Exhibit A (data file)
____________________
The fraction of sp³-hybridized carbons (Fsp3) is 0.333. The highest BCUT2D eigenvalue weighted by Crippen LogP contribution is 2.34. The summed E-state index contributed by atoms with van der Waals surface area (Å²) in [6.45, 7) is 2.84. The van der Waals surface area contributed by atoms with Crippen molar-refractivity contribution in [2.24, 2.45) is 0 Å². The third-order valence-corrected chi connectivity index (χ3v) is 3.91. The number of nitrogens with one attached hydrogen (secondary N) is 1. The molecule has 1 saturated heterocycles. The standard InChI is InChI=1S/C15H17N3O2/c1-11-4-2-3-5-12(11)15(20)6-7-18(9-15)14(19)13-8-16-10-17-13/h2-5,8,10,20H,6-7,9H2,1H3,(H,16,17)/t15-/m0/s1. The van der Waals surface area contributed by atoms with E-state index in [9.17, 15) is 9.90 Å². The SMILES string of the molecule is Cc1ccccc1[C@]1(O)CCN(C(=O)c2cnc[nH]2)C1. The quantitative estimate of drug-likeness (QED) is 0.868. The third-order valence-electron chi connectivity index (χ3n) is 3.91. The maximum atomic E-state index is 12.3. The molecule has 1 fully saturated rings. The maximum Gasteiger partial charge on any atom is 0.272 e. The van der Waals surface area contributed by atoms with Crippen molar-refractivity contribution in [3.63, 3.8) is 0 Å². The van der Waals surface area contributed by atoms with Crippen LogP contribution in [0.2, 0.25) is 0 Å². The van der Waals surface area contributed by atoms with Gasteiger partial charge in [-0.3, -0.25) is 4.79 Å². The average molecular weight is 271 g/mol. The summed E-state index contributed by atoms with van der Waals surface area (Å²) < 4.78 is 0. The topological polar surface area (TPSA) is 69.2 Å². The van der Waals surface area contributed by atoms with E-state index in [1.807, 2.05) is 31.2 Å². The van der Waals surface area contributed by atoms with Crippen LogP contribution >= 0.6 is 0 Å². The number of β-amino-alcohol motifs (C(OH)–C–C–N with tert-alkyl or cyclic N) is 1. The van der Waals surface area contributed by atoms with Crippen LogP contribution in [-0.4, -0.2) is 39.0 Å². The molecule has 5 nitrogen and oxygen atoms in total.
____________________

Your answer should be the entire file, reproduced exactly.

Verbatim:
The fraction of sp³-hybridized carbons (Fsp3) is 0.333. The highest BCUT2D eigenvalue weighted by Crippen LogP contribution is 2.34. The summed E-state index contributed by atoms with van der Waals surface area (Å²) in [6.45, 7) is 2.84. The van der Waals surface area contributed by atoms with Crippen molar-refractivity contribution in [2.24, 2.45) is 0 Å². The third-order valence-corrected chi connectivity index (χ3v) is 3.91. The number of nitrogens with one attached hydrogen (secondary N) is 1. The molecule has 1 saturated heterocycles. The standard InChI is InChI=1S/C15H17N3O2/c1-11-4-2-3-5-12(11)15(20)6-7-18(9-15)14(19)13-8-16-10-17-13/h2-5,8,10,20H,6-7,9H2,1H3,(H,16,17)/t15-/m0/s1. The van der Waals surface area contributed by atoms with E-state index in [9.17, 15) is 9.90 Å². The SMILES string of the molecule is Cc1ccccc1[C@]1(O)CCN(C(=O)c2cnc[nH]2)C1. The quantitative estimate of drug-likeness (QED) is 0.868. The third-order valence-electron chi connectivity index (χ3n) is 3.91. The maximum atomic E-state index is 12.3. The molecule has 1 fully saturated rings. The maximum Gasteiger partial charge on any atom is 0.272 e. The van der Waals surface area contributed by atoms with Crippen molar-refractivity contribution in [3.63, 3.8) is 0 Å². The van der Waals surface area contributed by atoms with Crippen LogP contribution in [0.2, 0.25) is 0 Å². The van der Waals surface area contributed by atoms with Gasteiger partial charge in [-0.3, -0.25) is 4.79 Å². The average molecular weight is 271 g/mol. The summed E-state index contributed by atoms with van der Waals surface area (Å²) < 4.78 is 0. The topological polar surface area (TPSA) is 69.2 Å². The van der Waals surface area contributed by atoms with E-state index in [1.807, 2.05) is 31.2 Å². The van der Waals surface area contributed by atoms with Crippen LogP contribution >= 0.6 is 0 Å². The number of β-amino-alcohol motifs (C(OH)–C–C–N with tert-alkyl or cyclic N) is 1. The van der Waals surface area contributed by atoms with Crippen LogP contribution in [-0.4, -0.2) is 39.0 Å². The molecule has 5 nitrogen and oxygen atoms in total.